Communication and its Types


Communication is the process of sending and receiving messages to achieve understanding. Everyone has undoubtedly heard the expression «Say what you mean and mean what you say». Saying what one means is precisely what communication is all about. Anytime one speaks a sentence, makes a gesture, or merely grunts, one is «saying» one has some idea in one's mind that one wishes to transfer to another person. Words, body movements, facial expressions, and voice tones are all symbols one selects attempting to transmit the meaning in one’s mind to the mind of the receiver.

Communication is one of the most important aspects of our everyday activity. In fact, most things we do are directly or indirectly connected with communication. Even «talking» silently to oneself is a form of communication, called «intrapersonal» (inner) communication.

Speech communication, which involves more than one person, is «interpersonal» (outer) communication. It falls into several types – one-to-one, group, public and mass communication. Speech can also be oral and written.

The components of the communication process:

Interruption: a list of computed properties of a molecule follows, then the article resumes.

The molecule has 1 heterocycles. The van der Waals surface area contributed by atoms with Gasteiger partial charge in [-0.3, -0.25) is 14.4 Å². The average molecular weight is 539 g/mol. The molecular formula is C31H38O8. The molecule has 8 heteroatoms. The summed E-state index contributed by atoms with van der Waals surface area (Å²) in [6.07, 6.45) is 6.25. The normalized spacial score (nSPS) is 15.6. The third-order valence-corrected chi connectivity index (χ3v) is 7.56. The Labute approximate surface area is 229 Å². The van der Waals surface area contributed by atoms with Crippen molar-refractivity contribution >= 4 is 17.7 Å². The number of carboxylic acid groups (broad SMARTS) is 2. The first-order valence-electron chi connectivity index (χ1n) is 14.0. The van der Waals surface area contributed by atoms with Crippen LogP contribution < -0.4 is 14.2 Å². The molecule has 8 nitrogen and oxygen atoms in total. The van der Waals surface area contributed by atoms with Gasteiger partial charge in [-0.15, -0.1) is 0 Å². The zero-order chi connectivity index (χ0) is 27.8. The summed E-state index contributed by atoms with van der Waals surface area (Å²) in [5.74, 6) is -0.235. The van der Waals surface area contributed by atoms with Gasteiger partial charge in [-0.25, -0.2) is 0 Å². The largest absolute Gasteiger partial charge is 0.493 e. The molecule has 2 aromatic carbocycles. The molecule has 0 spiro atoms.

• Thought : First, information exists in the mind of the sender. This can be a concept, idea, information, or feelings.
  • Encoding : Next, a message is sent to a receiver in words or other symbols.
  • Decoding : Lastly, the receiver «translates» the words or symbols into a concept or information that he or she can understand.

During the transmitting of the message, two elements will be received: content and context . Content is the actual words or symbols of the message that is known as language – the spoken and written words combined into phrases that make grammatical and semantic sense. We all use and interpret the meanings of words differently, so even simple messages can be misunderstood. And many words have different meanings to confuse the issue even more.

Context is the way the message is delivered and is known as paralanguage – it is the nonverbal elements in speech such as the tone of voice, the look in the sender's eyes, body language, hand gestures, and state of emotions (anger, fear, uncertainty, confidence, etc.) that can be detected. Although paralanguage or context often causes messages to be misunderstood as we believe what we see more than what we hear; it is a powerful communicator that helps us to understand each other. Indeed, we often trust the accuracy of nonverbal behaviours more than verbal behaviours.

Some people think they have communicated once they told someone to do something. But a message has NOT been communicated unless it is understood by the receiver (decoded). How do you know it has been properly received? By two-way communication or feedback. This feedback tells the sender that the receiver understood the message, its level of importance, and what must be done with it. Communication is an exchange, not just a give, as all parties must participate to complete the information exchange